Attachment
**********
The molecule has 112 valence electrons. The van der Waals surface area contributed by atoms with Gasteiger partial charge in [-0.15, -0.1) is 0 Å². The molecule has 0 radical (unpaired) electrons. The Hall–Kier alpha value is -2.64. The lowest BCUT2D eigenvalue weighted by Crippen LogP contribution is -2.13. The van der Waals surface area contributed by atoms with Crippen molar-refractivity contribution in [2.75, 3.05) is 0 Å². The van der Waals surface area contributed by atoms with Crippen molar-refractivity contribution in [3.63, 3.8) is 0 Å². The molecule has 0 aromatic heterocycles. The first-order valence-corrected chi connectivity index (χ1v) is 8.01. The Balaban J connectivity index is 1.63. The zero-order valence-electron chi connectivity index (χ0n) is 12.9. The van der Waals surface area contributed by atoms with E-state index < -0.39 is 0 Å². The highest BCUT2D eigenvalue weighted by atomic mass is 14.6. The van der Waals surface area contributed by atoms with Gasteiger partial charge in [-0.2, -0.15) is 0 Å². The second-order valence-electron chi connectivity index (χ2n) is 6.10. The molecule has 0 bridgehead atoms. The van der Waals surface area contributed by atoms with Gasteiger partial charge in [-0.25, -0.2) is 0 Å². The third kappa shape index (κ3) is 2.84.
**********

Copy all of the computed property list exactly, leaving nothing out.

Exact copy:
The molecule has 112 valence electrons. The van der Waals surface area contributed by atoms with Gasteiger partial charge in [-0.15, -0.1) is 0 Å². The molecule has 0 radical (unpaired) electrons. The Hall–Kier alpha value is -2.64. The lowest BCUT2D eigenvalue weighted by Crippen LogP contribution is -2.13. The van der Waals surface area contributed by atoms with Crippen molar-refractivity contribution in [2.75, 3.05) is 0 Å². The van der Waals surface area contributed by atoms with Crippen molar-refractivity contribution in [3.63, 3.8) is 0 Å². The molecule has 0 aromatic heterocycles. The first-order valence-corrected chi connectivity index (χ1v) is 8.01. The Balaban J connectivity index is 1.63. The zero-order valence-electron chi connectivity index (χ0n) is 12.9. The van der Waals surface area contributed by atoms with E-state index < -0.39 is 0 Å². The highest BCUT2D eigenvalue weighted by atomic mass is 14.6. The van der Waals surface area contributed by atoms with Gasteiger partial charge in [-0.2, -0.15) is 0 Å². The second-order valence-electron chi connectivity index (χ2n) is 6.10. The molecule has 0 bridgehead atoms. The van der Waals surface area contributed by atoms with Gasteiger partial charge in [-0.25, -0.2) is 0 Å². The third kappa shape index (κ3) is 2.84.